Record goods trade in Georgia could have been even more impactful without tariffs, according to a lobbying group. Photo: The Garden City Terminal of the Georgia Ports Authority near Savannah, Ga. (Georgia Ports Authority/Stephen B. Morton)

Just a week after Georgia posted record trade numbers, an anti-tariff lobbying group has issued a report of its own suggesting that the economic boost could be offset by higher prices due to taxes on imports and exports. 

In December alone, companies importing through Georgia paid $182 million in tariffs on goods subject to tariffs imposed by the Trump administration, according to Tariffs Hurt the Heartland, a group formed to oppose levies it argues hearts the very producers and manufacturers the president appealed to during the election. 

Overall, companies importing through Georgia have had to pay $578 million in additional tariffs since they were imposed. 

Tariffs on products like imported steel and aluminum or food are sometimes passed on to consumers, though some companies are taking hits to their bottom lines rather than raise prices in order to keep their customers. The impact of tariffs on market share, especially in commodities like soybeans, is often cited as a greater threat than the short-term financial losses.   

The tariffs are biting on both sides, according to the report, as retaliatory levies are hitting Georgia’s exports. In December, Georgia’s exports of products subject to tariffs from its trading partners fell 37 percent compared to the previous year. During the trade war, Georgia products going into other markets have faced $114 million in retaliatory tariffs.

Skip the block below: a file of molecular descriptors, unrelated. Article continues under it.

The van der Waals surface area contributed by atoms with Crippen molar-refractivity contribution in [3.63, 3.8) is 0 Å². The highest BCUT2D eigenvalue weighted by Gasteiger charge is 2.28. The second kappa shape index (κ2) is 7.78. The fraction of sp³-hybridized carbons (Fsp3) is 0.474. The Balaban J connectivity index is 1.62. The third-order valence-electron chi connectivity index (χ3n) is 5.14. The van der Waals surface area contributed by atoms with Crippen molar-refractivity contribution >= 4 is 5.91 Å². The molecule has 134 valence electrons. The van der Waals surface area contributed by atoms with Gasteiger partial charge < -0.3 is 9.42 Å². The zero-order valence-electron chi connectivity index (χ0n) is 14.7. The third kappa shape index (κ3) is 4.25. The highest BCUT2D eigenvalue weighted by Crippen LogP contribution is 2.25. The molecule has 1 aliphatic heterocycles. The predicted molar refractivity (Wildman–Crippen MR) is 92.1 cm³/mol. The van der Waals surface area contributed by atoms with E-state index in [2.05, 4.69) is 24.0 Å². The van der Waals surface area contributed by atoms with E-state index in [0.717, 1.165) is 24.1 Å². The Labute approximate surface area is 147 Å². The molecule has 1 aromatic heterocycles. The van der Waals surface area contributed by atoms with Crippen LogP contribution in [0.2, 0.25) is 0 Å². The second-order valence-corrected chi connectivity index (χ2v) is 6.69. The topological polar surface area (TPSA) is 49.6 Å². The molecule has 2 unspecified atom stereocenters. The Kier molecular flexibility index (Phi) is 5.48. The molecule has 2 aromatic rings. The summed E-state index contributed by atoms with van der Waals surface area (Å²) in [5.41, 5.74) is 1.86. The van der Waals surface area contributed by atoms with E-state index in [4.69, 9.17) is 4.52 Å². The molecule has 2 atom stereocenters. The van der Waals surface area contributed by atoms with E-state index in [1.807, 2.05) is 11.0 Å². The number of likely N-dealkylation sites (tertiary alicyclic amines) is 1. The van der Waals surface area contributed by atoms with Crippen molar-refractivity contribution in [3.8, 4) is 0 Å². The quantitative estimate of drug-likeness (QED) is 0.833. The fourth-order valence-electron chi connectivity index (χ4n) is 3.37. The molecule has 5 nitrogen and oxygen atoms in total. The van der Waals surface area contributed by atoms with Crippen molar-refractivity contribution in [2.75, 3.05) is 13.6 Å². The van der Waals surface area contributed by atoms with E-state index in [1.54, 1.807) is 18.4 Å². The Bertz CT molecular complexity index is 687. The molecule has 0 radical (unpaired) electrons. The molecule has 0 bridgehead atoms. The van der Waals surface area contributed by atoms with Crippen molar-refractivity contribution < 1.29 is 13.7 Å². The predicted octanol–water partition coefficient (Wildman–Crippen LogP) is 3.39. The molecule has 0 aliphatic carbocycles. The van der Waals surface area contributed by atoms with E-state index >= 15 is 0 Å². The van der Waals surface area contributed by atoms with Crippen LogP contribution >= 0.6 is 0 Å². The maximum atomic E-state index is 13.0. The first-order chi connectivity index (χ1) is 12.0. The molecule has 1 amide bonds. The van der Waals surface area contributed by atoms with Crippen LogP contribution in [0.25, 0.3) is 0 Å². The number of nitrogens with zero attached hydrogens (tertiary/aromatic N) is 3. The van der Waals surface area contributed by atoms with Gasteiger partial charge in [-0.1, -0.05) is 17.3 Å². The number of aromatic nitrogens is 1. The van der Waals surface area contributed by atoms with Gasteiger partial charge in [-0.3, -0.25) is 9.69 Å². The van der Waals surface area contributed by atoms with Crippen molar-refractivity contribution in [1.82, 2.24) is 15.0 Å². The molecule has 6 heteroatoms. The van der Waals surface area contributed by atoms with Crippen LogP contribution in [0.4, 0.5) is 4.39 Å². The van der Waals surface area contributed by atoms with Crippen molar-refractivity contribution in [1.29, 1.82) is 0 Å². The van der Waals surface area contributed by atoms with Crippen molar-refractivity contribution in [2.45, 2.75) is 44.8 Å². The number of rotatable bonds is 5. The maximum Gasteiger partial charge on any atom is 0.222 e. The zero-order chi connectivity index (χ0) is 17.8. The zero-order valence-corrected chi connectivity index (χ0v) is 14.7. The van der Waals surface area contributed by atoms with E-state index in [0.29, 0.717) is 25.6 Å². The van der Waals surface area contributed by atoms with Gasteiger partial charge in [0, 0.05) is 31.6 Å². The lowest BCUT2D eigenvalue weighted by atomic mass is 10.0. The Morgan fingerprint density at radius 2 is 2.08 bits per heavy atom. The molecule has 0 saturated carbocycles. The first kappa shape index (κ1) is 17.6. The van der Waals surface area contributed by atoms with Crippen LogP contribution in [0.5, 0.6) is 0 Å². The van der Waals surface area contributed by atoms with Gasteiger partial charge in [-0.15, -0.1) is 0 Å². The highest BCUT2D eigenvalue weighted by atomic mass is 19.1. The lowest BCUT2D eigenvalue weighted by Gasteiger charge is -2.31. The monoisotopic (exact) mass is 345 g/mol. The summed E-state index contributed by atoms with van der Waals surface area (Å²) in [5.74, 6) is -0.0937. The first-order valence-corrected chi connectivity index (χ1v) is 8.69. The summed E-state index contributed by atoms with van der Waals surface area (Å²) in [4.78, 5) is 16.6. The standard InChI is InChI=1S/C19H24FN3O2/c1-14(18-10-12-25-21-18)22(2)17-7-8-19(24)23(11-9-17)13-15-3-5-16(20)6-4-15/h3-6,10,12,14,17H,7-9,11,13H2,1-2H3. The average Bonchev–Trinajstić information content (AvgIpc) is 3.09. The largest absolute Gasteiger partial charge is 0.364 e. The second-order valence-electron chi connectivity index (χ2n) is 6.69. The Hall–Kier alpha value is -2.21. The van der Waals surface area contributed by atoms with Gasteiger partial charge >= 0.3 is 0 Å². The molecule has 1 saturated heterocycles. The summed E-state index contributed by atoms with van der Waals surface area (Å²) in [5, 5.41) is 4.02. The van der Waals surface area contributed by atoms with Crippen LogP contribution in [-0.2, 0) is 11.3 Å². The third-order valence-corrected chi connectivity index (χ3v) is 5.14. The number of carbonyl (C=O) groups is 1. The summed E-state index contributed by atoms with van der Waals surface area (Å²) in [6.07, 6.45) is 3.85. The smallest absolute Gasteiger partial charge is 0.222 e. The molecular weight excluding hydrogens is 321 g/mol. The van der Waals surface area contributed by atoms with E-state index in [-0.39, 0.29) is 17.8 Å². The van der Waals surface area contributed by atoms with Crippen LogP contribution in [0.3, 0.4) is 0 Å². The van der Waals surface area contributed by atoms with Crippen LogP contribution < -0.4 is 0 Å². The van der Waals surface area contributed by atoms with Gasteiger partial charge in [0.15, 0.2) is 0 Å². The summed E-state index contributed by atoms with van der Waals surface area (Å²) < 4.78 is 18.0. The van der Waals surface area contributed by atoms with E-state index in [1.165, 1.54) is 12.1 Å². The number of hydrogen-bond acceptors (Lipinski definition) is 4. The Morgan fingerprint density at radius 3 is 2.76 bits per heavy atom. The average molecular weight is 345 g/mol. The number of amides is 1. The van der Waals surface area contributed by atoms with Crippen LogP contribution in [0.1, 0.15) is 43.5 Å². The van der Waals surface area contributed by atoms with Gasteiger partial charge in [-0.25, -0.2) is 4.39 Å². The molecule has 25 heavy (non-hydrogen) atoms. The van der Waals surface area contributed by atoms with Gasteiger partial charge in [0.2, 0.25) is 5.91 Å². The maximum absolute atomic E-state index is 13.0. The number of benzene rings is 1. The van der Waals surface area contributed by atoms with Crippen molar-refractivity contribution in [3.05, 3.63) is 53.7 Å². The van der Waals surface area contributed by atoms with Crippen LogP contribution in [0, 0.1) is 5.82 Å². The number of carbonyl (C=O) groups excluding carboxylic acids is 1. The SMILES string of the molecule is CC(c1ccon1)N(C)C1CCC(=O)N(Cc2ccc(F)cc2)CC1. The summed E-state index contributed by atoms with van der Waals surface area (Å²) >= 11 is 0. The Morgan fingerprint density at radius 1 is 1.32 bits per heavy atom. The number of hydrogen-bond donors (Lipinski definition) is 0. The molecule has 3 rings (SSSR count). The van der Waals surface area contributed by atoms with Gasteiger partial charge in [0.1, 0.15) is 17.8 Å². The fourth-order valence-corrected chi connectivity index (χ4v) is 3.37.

Proponents of the president’s approach say that the pain in the short-term is necessary given the long-term objective of leveling the playing field for U.S. products abroad and evening out the trade balance with partners like China

Some, like former Georgia governor and U.S. Department of Agriculture Secretary Sonny Perdue, call the retaliation by China and Europe “unjustified.” The federal government has made more than $12 billion in loans, insurance guarantees and other incentives available to farmers to offset their losses due to trade. 

Local growers and importers shared their concerns at a Tariffs Hurt the Heartland town hall meeting in Georgia in December. 

Learn more about the event in this WABE story, or find out about the group’s campaign against the trade war here

As managing editor of Global Atlanta, Trevor has spent 15+ years reporting on Atlanta’s ties with the world. An avid traveler, he has undertaken trips to 30+ countries to uncover stories on the perils...